For children’s books on Somalia, check out
The Lion’s Share Qayb Libaax
Wiil Waal
For adult books on Somalia, read
Teaching My Mother How to Give Birth



Sudan, also known as North Sudan, is a land locked country southeast of Libya and northwest of Somalia in Africa. Sudan used to be the largest country in Africa, before South Sudan broke off into it’s own country in 2011. Its predominant religion is Islam and the official languages are Arabic and English. We learned about Sudan when we made a flag lantern.

For children’s books on Sudan, check out
My Name Is Sangoel
The Red Pencil
For adult books on Sudan, check out
A Long Way Gone
The Palm House



Syria is in western Asia, boarded by Iraq to the east and the Mediterranean Sea to the west. The official language is Arabic and it’s inhabitants are mostly Arabs with Kurds, Armenian and Turkmen minorities. Syria has been in a civil war since 2011. When we first talked about Syria, we created a pinwheel flag then we created a necklace of the opposition to place Syria in our hearts. Since then, we have also done no sew pillows for the refugees created from the civil unrest.

For children’s books on Syria, check out
The Jasmine Sneeze
Stepping Stones
For adult books on Syria, read
Fragments of Memory
Grandfather’s Tale



Yemen is in the southern Arabian Penuisula, and similar to Somalia, is boarded on two sides by water. Islam arrived in the 7th century and the ethnic groups are mostly Arab, followed by Afro-Arabs, South Asians and Europeans. Yemen has been caught in civil unrest since 2011 and it’s official language is Arabic. We learned about Yemen when we made a trivet for our tiny tea set.

For children’s books on Yemen, check out
Answered Prayer
For adult books on Yemen, read
A Land without Jasmine
They Die Strangers

There are 22 countries in the Arab League and we are learning about all of them. To see the activities we’ve made already, visit ACraftyArab on Pinterest. To learn more about the Arab League and who is on it, download this word search.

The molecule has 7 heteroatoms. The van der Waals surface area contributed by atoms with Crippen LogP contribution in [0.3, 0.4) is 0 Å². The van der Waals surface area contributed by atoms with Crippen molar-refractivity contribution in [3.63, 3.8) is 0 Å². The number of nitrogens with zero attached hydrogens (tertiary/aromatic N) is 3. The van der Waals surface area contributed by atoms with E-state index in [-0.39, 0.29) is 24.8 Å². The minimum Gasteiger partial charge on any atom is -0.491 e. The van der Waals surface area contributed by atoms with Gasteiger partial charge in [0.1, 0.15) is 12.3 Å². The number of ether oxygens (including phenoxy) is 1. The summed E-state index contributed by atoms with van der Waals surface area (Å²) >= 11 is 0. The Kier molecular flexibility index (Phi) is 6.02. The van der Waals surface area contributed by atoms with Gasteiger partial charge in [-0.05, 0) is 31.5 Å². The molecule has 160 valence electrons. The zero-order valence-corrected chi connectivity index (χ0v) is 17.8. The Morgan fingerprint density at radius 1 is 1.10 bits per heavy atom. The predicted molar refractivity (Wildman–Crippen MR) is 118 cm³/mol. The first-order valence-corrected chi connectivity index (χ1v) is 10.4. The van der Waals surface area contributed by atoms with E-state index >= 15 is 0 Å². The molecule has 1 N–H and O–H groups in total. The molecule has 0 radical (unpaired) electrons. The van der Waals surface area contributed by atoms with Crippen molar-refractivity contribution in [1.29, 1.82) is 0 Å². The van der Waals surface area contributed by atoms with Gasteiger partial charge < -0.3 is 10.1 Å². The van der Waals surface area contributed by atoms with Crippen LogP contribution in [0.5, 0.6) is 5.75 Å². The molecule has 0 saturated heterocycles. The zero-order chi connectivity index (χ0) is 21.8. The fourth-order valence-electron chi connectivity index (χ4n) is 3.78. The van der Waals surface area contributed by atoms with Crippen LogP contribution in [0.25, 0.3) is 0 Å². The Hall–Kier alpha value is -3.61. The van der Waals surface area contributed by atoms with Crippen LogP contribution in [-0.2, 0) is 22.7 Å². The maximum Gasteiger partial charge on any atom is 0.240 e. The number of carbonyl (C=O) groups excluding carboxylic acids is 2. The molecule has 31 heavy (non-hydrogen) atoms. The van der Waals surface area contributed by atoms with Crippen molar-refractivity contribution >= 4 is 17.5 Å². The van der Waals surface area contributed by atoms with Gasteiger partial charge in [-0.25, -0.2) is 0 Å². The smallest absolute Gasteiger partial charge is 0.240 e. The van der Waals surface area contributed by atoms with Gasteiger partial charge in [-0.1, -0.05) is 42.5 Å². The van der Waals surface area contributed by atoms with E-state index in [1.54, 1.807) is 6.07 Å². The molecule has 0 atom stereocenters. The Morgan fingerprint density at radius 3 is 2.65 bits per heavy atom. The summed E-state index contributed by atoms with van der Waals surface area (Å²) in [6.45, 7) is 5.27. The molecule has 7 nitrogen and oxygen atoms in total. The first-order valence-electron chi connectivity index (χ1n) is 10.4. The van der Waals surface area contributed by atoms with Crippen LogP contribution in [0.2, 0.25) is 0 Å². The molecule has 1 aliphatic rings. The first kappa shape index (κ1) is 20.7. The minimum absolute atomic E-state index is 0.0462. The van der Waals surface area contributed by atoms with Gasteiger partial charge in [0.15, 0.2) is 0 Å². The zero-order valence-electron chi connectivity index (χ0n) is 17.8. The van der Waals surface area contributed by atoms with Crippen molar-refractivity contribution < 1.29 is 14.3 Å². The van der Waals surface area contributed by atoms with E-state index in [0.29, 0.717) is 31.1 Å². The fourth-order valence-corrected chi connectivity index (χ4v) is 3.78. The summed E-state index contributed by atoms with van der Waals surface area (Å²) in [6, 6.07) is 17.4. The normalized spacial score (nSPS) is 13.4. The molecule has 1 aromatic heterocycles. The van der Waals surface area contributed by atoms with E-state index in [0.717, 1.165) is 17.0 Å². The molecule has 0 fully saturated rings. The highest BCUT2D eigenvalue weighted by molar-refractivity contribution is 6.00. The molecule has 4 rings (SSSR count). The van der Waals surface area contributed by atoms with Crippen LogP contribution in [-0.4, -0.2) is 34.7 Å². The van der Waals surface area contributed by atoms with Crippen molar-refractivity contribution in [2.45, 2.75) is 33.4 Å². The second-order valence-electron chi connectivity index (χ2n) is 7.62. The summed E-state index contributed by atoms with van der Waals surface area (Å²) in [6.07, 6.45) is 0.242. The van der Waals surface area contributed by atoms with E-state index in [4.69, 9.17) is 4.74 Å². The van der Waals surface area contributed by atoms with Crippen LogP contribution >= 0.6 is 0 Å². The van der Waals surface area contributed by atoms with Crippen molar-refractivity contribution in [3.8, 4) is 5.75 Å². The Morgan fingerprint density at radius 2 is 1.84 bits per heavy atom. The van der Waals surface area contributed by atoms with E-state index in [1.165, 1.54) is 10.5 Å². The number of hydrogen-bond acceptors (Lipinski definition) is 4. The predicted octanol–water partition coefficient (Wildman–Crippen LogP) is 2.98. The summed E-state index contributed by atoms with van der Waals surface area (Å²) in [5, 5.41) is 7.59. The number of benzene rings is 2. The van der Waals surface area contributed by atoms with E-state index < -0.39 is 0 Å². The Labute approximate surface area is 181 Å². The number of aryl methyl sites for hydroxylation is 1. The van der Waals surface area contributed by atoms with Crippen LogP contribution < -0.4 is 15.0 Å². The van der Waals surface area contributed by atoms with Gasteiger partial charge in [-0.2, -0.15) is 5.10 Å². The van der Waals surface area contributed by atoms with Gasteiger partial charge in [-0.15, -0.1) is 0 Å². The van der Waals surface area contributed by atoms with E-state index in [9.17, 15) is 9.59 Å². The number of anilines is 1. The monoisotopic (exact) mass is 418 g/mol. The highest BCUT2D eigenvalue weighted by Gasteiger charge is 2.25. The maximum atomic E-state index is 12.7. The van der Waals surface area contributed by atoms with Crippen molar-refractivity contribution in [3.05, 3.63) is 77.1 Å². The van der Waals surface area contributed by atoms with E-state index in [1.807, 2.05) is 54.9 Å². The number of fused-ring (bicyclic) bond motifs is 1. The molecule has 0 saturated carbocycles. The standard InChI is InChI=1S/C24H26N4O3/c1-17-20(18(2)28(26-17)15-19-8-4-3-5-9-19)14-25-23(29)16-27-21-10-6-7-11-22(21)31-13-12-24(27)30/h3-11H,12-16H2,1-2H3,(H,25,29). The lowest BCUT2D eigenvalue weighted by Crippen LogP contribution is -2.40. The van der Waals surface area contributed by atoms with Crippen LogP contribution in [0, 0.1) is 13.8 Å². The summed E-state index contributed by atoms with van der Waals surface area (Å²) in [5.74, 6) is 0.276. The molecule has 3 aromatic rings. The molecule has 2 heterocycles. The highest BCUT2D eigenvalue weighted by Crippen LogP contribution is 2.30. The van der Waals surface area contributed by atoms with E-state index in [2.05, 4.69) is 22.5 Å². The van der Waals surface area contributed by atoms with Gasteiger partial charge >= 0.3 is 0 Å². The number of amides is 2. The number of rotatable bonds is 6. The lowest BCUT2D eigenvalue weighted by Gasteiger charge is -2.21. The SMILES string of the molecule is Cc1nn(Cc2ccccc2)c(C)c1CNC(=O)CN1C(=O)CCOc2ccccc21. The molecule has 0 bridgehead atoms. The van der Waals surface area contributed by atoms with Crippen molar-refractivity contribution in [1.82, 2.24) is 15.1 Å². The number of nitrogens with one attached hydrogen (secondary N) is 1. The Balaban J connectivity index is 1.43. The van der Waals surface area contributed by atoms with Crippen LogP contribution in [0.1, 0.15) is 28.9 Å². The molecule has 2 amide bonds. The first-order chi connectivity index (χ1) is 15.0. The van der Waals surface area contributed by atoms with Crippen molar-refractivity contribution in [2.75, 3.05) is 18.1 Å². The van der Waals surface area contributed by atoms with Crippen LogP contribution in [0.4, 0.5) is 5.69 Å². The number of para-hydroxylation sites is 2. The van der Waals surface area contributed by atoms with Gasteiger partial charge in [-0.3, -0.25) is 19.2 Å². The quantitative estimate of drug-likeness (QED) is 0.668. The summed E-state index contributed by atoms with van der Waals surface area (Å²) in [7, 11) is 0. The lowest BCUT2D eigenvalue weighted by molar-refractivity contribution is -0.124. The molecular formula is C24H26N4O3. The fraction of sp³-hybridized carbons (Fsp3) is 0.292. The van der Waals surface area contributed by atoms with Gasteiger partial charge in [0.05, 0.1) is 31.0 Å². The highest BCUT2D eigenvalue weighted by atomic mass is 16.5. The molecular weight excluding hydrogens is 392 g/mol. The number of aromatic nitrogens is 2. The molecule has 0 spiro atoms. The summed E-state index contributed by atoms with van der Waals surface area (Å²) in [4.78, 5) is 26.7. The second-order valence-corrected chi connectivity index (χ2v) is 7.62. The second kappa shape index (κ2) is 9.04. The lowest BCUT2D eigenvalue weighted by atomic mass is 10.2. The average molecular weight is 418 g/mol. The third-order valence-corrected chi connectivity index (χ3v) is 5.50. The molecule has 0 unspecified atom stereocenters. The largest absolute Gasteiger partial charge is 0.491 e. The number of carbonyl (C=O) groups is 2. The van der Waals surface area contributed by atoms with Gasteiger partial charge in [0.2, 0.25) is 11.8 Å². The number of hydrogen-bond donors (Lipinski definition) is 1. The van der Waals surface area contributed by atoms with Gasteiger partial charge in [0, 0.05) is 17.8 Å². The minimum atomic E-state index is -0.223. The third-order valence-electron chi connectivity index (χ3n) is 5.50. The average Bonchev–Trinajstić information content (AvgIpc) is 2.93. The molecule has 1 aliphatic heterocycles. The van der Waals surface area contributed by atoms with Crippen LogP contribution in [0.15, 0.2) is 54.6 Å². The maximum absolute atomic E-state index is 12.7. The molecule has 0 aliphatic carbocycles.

2017 Multicultural Children Book Day {Resource} Save The Date

A Crafty Arab Multicultural Children Book Day 2017I was recently asked to be a Co-Host for the Multicultural Children Book Day (MCCBD), to be held January 27, 2017. In a nutshell, a MCCBD Co-Host is like an ambassador for the event and the non-profit work that they do.


The mission of MCCBD is to not only bring raise awareness for the kid’s books that celebrate diversity, but to get more of these of books into classrooms and libraries.


I am so honored to have been asked, since last year I found out about it too late to participate. I can’t wait to see the list of books/authors/publishers that will be offered this year.  More information will be coming up, so be sure to sign up for the newsletter to keep updated here.


Check out the hashtage #ReadYourWorld on Instagram and Twitter to read some fantastic past reviews of diverse children’s books.


To see out some of our past book activities here on A Crafty Arab, please visit

99 Arab Children Books

5 Books with Strong Arab Protagonist

Mosque Pillow Tutorial

7 Stories of Arab Friendship

6 Arabic Dictionaries for Children

Visit A Crafty Arab on Pinterest to see more of our favorite books.